Attorneys for the three suspects contend that means the charging document must now specify which acts of criminal hazing their clients allegedly committed.

But deputy district attorney Michael Sanderson maintains that because the allegations are already contained in campus police reports that have been turned over to the defense, he need only modify the criminal complaint by adding specific language from Matt’s Law to satisfy the judge’s ruling.

“We are not required by law to enumerate all the acts in the complaint,” asserted the prosecutor.

But the lawyers for the three accused fraternity officials strongly disagree.

“The complaint is very vague as to what act constituted the actual hazing,” said Murphy’s attorney, Michael Erpino.

“From our reading of the police report … a lot of people went through a lot of things here and it’s just hard to tell what person was actually a victim. We’re having a real hard time deciding whether any crime was committed at all,” said Erpino.

“It would help to have (the name of) a victim to talk to regarding whether they felt their lives were in any danger, or whether the acts they were performing could cause great bodily injury,” added the defense attorney.

Dane Cameron, Krupp’s attorney and a professor at Chico State, echoed those comments.

“We have a right to know who our accusers are and to confront our accusers,” Cameron told the Enterprise-Record.

In court Monday, the prosecutor told the judge that, in fact, “the state of California is the victim here.”

But Mayo, who researched and wrote the legal arguments for the defense, countered that the prosecution’s strategy prevents the three fraternity officials from attempting to settle the case prior to trial through a “civil compromise” with the alleged hazing victims.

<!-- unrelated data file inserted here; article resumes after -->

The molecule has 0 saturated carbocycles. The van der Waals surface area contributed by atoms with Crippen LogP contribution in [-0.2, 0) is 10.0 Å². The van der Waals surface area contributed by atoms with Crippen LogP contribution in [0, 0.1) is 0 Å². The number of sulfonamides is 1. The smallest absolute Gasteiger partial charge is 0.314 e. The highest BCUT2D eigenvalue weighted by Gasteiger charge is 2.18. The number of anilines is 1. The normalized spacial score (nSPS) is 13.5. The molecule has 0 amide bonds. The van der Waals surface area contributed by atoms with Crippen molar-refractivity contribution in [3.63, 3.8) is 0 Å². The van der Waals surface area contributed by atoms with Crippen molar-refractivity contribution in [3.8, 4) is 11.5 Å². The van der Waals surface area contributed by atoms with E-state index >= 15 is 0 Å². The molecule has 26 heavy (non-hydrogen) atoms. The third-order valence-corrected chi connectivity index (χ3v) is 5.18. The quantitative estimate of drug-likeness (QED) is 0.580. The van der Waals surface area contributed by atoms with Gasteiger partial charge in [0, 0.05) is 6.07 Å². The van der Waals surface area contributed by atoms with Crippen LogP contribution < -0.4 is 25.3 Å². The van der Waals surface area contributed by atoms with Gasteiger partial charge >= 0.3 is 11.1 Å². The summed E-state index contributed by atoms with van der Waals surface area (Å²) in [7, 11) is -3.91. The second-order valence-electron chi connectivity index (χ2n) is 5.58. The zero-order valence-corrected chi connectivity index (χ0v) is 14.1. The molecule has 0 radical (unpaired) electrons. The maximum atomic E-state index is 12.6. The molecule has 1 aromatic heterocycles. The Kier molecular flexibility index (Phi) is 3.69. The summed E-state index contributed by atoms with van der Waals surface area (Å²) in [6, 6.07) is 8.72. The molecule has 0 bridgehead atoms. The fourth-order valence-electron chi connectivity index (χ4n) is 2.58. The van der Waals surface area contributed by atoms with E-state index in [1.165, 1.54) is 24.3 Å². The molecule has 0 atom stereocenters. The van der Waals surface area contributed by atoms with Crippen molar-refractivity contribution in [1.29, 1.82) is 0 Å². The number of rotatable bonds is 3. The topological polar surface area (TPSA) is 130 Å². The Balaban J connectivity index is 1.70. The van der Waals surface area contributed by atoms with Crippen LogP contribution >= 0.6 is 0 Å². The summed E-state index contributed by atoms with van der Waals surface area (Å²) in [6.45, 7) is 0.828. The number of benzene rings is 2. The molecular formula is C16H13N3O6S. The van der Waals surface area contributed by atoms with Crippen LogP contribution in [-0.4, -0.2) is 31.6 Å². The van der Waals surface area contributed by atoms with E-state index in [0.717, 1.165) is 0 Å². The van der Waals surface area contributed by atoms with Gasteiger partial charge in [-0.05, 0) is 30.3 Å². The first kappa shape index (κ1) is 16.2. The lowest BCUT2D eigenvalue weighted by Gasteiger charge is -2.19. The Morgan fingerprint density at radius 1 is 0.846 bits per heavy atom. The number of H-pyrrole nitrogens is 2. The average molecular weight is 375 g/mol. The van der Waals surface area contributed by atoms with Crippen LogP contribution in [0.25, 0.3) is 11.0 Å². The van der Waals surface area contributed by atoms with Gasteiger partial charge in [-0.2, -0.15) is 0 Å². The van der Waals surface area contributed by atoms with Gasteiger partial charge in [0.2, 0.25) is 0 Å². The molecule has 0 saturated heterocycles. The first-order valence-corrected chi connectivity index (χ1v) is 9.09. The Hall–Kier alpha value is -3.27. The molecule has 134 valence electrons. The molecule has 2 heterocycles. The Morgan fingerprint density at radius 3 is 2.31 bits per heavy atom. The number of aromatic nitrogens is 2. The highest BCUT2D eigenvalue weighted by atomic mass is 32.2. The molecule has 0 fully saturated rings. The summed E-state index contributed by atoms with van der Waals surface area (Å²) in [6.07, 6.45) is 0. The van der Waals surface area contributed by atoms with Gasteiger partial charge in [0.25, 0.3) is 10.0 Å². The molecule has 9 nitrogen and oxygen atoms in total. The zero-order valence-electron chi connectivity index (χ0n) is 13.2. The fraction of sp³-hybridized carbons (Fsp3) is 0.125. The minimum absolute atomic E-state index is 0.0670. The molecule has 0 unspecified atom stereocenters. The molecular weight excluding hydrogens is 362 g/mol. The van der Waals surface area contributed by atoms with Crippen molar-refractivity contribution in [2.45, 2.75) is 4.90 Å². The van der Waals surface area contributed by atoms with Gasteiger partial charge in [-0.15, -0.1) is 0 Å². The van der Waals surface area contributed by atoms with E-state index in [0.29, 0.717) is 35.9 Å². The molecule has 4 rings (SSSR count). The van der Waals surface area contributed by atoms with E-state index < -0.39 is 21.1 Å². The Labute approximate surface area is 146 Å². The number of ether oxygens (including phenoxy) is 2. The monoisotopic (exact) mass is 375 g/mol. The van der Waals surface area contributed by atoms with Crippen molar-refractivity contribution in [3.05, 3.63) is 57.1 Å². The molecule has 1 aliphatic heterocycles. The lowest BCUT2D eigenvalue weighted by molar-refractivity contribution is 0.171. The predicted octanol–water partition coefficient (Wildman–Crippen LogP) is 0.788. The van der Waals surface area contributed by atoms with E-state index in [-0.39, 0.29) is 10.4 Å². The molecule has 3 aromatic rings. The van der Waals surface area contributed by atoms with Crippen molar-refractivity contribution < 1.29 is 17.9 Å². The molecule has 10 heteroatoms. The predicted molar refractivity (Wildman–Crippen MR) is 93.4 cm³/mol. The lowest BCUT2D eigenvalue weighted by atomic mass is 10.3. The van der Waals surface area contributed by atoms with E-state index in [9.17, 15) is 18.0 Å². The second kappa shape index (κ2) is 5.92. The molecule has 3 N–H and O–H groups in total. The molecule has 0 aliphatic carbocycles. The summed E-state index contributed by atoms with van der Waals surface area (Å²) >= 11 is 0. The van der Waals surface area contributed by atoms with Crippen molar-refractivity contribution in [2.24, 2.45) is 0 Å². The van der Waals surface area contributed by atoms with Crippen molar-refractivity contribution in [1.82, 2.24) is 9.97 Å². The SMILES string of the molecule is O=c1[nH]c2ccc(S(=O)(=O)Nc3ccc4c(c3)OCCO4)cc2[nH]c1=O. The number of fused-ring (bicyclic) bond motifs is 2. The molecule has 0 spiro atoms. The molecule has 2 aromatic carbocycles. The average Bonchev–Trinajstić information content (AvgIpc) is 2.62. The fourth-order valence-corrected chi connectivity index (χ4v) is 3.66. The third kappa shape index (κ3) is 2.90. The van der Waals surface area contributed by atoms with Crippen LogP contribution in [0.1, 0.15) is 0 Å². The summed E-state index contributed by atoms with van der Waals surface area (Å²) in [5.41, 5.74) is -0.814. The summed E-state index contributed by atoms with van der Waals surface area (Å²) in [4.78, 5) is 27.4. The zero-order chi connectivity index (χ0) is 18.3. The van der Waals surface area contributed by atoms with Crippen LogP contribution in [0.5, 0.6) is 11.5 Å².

By Hank Nuwer

Journalist Hank Nuwer is the Alaska author of Hazing: Destroying Young Lives; Broken Pledges: The Deadly Rite of Hazing, High School Hazing, Wrongs of Passage and The Hazing Reader. In April of 2024, the Alaska Press Club awarded him first place in the Best Columnist division and Best Humorist, second place.

He has written articles or columns on hazing for the Sunday Times of India, Toronto Globe & Mail, Harper's Magazine, Orlando Sentinel, The Chronicle of Higher Education and the New York Times Sunday Magazine. His current book is Hazing: Destroying Young Lives from Indiana University Press. He is married to Malgorzata Wroblewska Nuwer of Warsaw, Poland and Fairbanks, Alaska. Nuwer is a former columnist for the Greenville (Ohio)Early Bird and former managing editor of the Fairbanks Daily News-Miner in Alaska.
Nuwer was named the Ohio Society of Professional Journalists columnist of the year in 2021 for his “After Darke” column in the Early Bird. He also won third place for the column in 2022 from the Indiana chapter of the Society of Professional Journalists. He and his wife Gosia, recently of Union City, Ind., have owned 20 acres in Alaska for many years. “The move is a sort-of coming home for us,” said Nuwer. As a journalist, he’s written about the Alaskan Iditarod sled-dog race and other Alaska topics. Read his musings in his blog at Real Alaska Daily-- and in his weekly column "Far from Randolph" in the Winchester Star-Gazette of Randolph County, Indiana.